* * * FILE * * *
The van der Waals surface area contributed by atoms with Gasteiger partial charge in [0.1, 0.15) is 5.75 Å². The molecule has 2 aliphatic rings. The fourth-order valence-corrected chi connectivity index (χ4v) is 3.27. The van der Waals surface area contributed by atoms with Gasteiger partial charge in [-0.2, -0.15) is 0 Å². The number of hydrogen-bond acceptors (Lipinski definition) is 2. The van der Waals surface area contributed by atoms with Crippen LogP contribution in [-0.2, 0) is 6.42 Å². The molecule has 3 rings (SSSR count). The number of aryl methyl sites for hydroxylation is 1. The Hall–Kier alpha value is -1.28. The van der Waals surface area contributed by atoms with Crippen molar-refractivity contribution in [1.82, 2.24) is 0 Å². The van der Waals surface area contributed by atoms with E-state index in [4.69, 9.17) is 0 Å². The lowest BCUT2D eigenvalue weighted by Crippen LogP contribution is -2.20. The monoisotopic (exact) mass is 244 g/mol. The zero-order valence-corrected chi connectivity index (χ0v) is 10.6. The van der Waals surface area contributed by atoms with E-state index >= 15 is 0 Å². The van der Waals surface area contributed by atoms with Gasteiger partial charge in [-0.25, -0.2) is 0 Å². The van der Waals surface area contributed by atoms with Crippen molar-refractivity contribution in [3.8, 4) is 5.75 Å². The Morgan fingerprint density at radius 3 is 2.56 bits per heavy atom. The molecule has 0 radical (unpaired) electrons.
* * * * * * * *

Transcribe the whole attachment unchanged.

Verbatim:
The van der Waals surface area contributed by atoms with Gasteiger partial charge in [0.1, 0.15) is 5.75 Å². The molecule has 2 aliphatic rings. The fourth-order valence-corrected chi connectivity index (χ4v) is 3.27. The van der Waals surface area contributed by atoms with Gasteiger partial charge in [-0.2, -0.15) is 0 Å². The number of hydrogen-bond acceptors (Lipinski definition) is 2. The van der Waals surface area contributed by atoms with Crippen LogP contribution in [-0.2, 0) is 6.42 Å². The molecule has 3 rings (SSSR count). The number of aryl methyl sites for hydroxylation is 1. The Hall–Kier alpha value is -1.28. The van der Waals surface area contributed by atoms with Crippen molar-refractivity contribution in [1.82, 2.24) is 0 Å². The van der Waals surface area contributed by atoms with E-state index in [4.69, 9.17) is 0 Å². The lowest BCUT2D eigenvalue weighted by Crippen LogP contribution is -2.20. The monoisotopic (exact) mass is 244 g/mol. The zero-order valence-corrected chi connectivity index (χ0v) is 10.6. The van der Waals surface area contributed by atoms with E-state index >= 15 is 0 Å². The van der Waals surface area contributed by atoms with Gasteiger partial charge in [-0.25, -0.2) is 0 Å². The van der Waals surface area contributed by atoms with Crippen molar-refractivity contribution in [3.8, 4) is 5.75 Å². The Morgan fingerprint density at radius 3 is 2.56 bits per heavy atom. The molecule has 0 radical (unpaired) electrons.